Does anyone make a CO2 inflator that takes 12g unthreaded cartridges?
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  1. #1
    pmf
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    Does anyone make a CO2 inflator that takes 12g unthreaded cartridges?

    I lost the one I've had for years. Wish I would have bought a couple extras because now no one appears to make one except Serfas (01-AP) and it gets mixed reviews. I can get the 12g cartridges for less than $0.50 and they work fine on a road tire -- 80 lbs -- enough to get home on. The standard seems to be threaded 16g cartridges that cost $3 a pop. That's more than I pay for a tube.

    Any advice appreciated, thanks.

  2. #2
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    Aren't 12g cartridges the same length as 16g ones? In that case, the Genuine Innovations inflators with the plastic cartridge holder should work.
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  3. #3
    pmf
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    No, the 16g are longer.

    After more looking, maybe a inflator that takes a non-threaded 16 gram cartridge is the best I can hope for. Looks like I can find them in bulk for around $1 apiece. I kind of worry that my wife will blow up the tube filling a a 700x23 with a 16 gram cartridge. Plus, I'd like one with a housing. Seems like I'd get freezer burn from those little tiny inflators that screw onto threaded cartridges.

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    What I do is get the 16g ones, and put a nickle or dime (I forget which now) in the bottom, then when you drop a 12g in, it takes up the req space to hit the needle.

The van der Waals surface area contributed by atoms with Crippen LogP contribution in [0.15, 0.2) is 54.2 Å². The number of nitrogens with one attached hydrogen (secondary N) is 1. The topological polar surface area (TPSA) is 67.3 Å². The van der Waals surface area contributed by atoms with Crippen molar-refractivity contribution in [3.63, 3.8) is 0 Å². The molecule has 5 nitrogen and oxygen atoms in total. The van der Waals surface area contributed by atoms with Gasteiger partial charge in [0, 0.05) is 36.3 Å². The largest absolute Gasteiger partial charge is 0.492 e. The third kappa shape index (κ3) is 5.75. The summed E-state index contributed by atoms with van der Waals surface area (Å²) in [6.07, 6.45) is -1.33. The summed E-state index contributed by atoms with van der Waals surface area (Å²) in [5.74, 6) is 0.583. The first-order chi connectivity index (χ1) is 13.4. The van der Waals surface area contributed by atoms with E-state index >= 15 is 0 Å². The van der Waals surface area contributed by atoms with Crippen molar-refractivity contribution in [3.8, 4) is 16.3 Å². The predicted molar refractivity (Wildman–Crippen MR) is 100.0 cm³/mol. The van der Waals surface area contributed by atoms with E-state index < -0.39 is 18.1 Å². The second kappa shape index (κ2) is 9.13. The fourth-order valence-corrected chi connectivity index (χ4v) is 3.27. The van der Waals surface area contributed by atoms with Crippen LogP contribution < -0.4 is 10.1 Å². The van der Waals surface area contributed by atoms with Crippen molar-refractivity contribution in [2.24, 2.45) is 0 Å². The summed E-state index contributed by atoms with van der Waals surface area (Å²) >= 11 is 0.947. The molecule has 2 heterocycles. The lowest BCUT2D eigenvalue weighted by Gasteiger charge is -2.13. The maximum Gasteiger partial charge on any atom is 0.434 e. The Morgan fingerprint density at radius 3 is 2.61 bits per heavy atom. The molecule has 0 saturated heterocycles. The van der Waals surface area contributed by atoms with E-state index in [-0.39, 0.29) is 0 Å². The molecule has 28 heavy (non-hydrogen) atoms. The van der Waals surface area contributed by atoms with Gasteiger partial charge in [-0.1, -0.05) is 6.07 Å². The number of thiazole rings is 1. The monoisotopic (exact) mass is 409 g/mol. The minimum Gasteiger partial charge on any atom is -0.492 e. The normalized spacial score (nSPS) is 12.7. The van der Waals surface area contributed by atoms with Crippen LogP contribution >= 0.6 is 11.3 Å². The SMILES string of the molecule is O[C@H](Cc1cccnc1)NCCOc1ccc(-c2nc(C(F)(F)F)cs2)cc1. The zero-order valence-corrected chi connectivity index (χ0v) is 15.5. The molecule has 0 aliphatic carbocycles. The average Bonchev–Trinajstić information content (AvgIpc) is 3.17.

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  5. #5
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    Quote Originally Posted by pmf View Post
    No, the 16g are longer.

    After more looking, maybe a inflator that takes a non-threaded 16 gram cartridge is the best I can hope for. Looks like I can find them in bulk for around $1 apiece. I kind of worry that my wife will blow up the tube filling a a 700x23 with a 16 gram cartridge. Plus, I'd like one with a housing. Seems like I'd get freezer burn from those little tiny inflators that screw onto threaded cartridges.
    You do have to be a bit more careful with those minimalist inflators to burn getting a cold burn, but holding it with your gloved hand will solve the issue. I used to use the cheaper unthreaded cartridges but the minimalistic threaded type ones take up a lot less space and I don't get enough flats to worry about the higher cost of the cartridges

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    Quote Originally Posted by duriel View Post
    What I do is get the 16g ones, and put a nickle or dime (I forget which now) in the bottom, then when you drop a 12g in, it takes up the req space to hit the needle.
    No issues with the smaller neck diameter on 12g cartridges vs. 16g allowing blow by?

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  7. #7
    pmf
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    My situation is that I have five bikes. My wife has three. Each bike has a dedicated seat/tool bag because I don't like to hassle swapping tool bags. So I just carry the CO2 inflator in my jersey. Space is not an issue. I'm not trying to cram it into a tool bag. Besides the freezer burn, I think I'd probably lose one of those tiny thread on inflators anyway.

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    Quote Originally Posted by duriel View Post
    What I do is get the 16g ones, and put a nickle or dime (I forget which now) in the bottom, then when you drop a 12g in, it takes up the req space to hit the needle.
    +1 on this

  9. #9
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    Quote Originally Posted by pmf View Post
    I lost the one I've had for years. Wish I would have bought a couple extras because now no one appears to make one except Serfas (01-AP) and it gets mixed reviews. I can get the 12g cartridges for less than $0.50 and they work fine on a road tire -- 80 lbs -- enough to get home on. The standard seems to be threaded 16g cartridges that cost $3 a pop. That's more than I pay for a tube.

    Any advice appreciated, thanks.
    You can get 16g thread carts in bulk off eBay for a buck a cart